Not just the best Christmas film, but one of the best films ever made. It’s a comedic masterpiece performed by an outstanding cast, but its success actually derives from the fact that at its core the film is about a family that loves each other and perseveres together. Sentiments that perfectly match the holiday.
With the slasher-film Black Christmas and the raunchy teen-sex comedy Porky’s on his resume, director Bob Clark would seem an unlikely candidate to have created a beloved family film, but his source material was Jean Shepherd’s, the film’s narrator, brilliant writings about growing up in Indiana from In God We Trust, All Others Pay Cash and Wanda Hickey’s Night of Golden Memories. The two men worked together on the script for ten years and the hard work is evident as the language is sheer poetry.
In the fall of 1983, A Christmas Story came and went quickly. It began to get airplay in the late ’80s/early ’90s on cable. Then in 1997, the film made the transition from cult hit to mainstream holiday classic as TNT began airing a 24-hour marathon starting on Xmas Eve, a tradition that continues this year.
I used to have a videotape of it and would watch it with the fellas during my Xmas Eve parties. It seemed like a film only our circle knew about. Even though TNT had already been running the marathon, I never fully understood its widespread appeal until a 20th Anniversary screening of the film in 2003.
Held at the Edward Big Newport Theatre with Clark and the main cast sans Melinda Dillon scheduled to attend, the event was a benefit for the Marine Corps Toys For Tots campaign, so admittance cost one new toy. People began lining up four hours before the doors opened and even though the theatre held 1,100, over 1,500 showed up. A later screening was set to quell the angry latecomers.
This appeared to be the first event of its kind for A Christmas Story because the place was a madhouse. Fans looking for autographs mobbed the actors at nearly every turn. The actors appeared surprised to find themselves the focus of Beatlemania-level adoration, yet all were very gracious.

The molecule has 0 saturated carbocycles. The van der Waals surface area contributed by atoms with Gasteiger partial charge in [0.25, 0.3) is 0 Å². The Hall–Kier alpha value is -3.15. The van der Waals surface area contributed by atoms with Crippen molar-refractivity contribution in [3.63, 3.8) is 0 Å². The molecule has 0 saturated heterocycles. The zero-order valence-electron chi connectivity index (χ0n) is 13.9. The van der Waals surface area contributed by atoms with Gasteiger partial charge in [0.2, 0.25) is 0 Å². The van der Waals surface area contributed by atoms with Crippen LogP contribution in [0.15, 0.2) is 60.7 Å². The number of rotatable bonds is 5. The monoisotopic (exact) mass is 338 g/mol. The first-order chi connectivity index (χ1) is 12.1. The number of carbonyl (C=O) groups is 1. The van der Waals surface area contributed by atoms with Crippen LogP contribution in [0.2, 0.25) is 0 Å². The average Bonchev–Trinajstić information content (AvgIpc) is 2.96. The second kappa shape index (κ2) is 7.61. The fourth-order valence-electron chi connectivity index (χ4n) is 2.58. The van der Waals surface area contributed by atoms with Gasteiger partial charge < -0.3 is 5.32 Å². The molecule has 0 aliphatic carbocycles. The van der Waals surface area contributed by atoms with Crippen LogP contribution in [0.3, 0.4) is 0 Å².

The most poignant moment of the evening was the introduction of Darin McGavin, who played Ralphie’s father, known as The Old Man. He sat in the last row of the theatre. He was still recovering from a recent stroke and appeared weak and frail. His handlers understandably kept autograph hounds and picture-takers at a distance. During the opening Q&A, McGavin was introduced and received a standing ovation. Buoyed by the audience, he straightened in his seat, pulled himself up, and acknowledged the outpouring of affection. There was hardly a dry eye in the house.
As the familiar scenes of Ralphie’s pursuit of the Red Ryder 200-shot Carbine Action Air Rifle despite the grown-ups’ protestation that he’ll shoot his eye out, of Flick getting his tongue stuck to the flagpole after being triple-dog dared, of The Old Man winning a major award (the leg lamp) due to his brain power played out on the screen, it was amazing that watching and laughing at A Christmas Story with 1,500 new friends made the film even better.
Clark had lobbied the studio to re-release A Christmas Story for years, but the small-minded executives didn’t agree. If they had been there that evening, they would have seen Clark had been correct about the potential. Hopefully, Clark’s dream will come true as Ralphie’s did and the film will return to the big screen.